Most older persons with predialysis chronic kidney disease (CKD) should take statins, indicate the findings of a study published byJournal of the American Society of Nephrology.
Two guidelines on cholesterol management in CKD were compared — one from the American College of Cardiology and the American Heart Association (ACC/AHA) and the other from the Kidney Disease Improving Global Outcomes (KDIGO) Lipid Work Group.
Using data from the Reasons for Geographic and Racial Differences in Stroke Study, lead author Lisandro Colantonio, MD, MSc, and fellow investigators compared the statin treatment recommendations in the two guidelines among more than 30,000 U.S. adults aged 50 to 79 years. All participants had CKD (estimated glomerular filtration rate <60 mL/min per 1.73 m2 or albuminuria ≥30 mg/g) but were not on dialysis.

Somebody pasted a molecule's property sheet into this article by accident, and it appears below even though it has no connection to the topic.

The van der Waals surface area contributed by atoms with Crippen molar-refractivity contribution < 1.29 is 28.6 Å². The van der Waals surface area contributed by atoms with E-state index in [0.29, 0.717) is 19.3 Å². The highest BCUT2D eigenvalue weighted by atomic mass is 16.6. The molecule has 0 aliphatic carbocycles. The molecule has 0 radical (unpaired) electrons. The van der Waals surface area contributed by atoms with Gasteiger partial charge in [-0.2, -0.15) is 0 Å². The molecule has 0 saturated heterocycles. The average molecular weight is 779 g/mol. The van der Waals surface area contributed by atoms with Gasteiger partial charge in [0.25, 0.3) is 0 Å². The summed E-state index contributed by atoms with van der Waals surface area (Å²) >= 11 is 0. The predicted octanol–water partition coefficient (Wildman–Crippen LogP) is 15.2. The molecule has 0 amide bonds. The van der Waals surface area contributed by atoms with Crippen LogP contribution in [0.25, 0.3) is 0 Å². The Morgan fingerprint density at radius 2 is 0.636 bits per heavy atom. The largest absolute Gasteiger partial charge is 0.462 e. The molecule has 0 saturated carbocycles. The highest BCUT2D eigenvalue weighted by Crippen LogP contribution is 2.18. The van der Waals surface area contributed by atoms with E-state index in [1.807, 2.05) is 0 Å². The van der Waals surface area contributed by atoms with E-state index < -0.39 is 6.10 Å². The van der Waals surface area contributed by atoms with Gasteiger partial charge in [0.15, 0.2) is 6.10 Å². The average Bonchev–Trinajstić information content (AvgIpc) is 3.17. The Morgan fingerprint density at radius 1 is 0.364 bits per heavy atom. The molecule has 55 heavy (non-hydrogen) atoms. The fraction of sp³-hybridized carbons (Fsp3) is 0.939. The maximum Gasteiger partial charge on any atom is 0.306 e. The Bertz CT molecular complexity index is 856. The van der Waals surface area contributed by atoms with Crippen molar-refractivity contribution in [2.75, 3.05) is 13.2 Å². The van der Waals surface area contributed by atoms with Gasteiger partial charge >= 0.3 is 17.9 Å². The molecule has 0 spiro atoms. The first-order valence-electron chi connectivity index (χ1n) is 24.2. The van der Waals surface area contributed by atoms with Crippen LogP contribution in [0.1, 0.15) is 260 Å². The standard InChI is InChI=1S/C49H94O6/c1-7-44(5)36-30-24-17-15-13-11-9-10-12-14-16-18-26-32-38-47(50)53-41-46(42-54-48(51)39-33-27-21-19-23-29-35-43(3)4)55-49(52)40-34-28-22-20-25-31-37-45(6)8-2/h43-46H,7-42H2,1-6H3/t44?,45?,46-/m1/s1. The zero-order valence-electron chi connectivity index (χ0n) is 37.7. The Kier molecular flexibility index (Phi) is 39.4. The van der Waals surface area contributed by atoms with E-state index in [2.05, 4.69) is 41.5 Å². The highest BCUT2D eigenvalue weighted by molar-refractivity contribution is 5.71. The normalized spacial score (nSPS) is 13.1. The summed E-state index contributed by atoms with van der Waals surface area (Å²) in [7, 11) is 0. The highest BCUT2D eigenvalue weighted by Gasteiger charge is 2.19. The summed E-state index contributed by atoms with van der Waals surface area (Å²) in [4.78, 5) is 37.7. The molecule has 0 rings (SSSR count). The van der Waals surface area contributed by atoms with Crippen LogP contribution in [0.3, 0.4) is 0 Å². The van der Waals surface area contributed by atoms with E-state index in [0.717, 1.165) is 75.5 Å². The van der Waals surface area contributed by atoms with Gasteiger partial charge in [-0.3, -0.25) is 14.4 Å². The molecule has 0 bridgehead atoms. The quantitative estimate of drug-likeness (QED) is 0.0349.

The major findings of the study were as follows:
The guidelines agree that nearly all persons aged 50 to 79 years with CKD should be on a statin regimen (92%, according to the ACC/AHA guideline; 100%, according to the KDIGO guideline).
Half (50%) of all persons with CKD in the study who should have been taking statins according to these guidelines, were not.
Pooled cohort risk equations, which can estimate a 10-year predicted risk for atherosclerotic cardiovascular disease of 7.5% or more, offer moderately good discrimination for clinicians to use it as a tool to estimate risk for heart disease, and thereby guide therapy, in persons with CKD.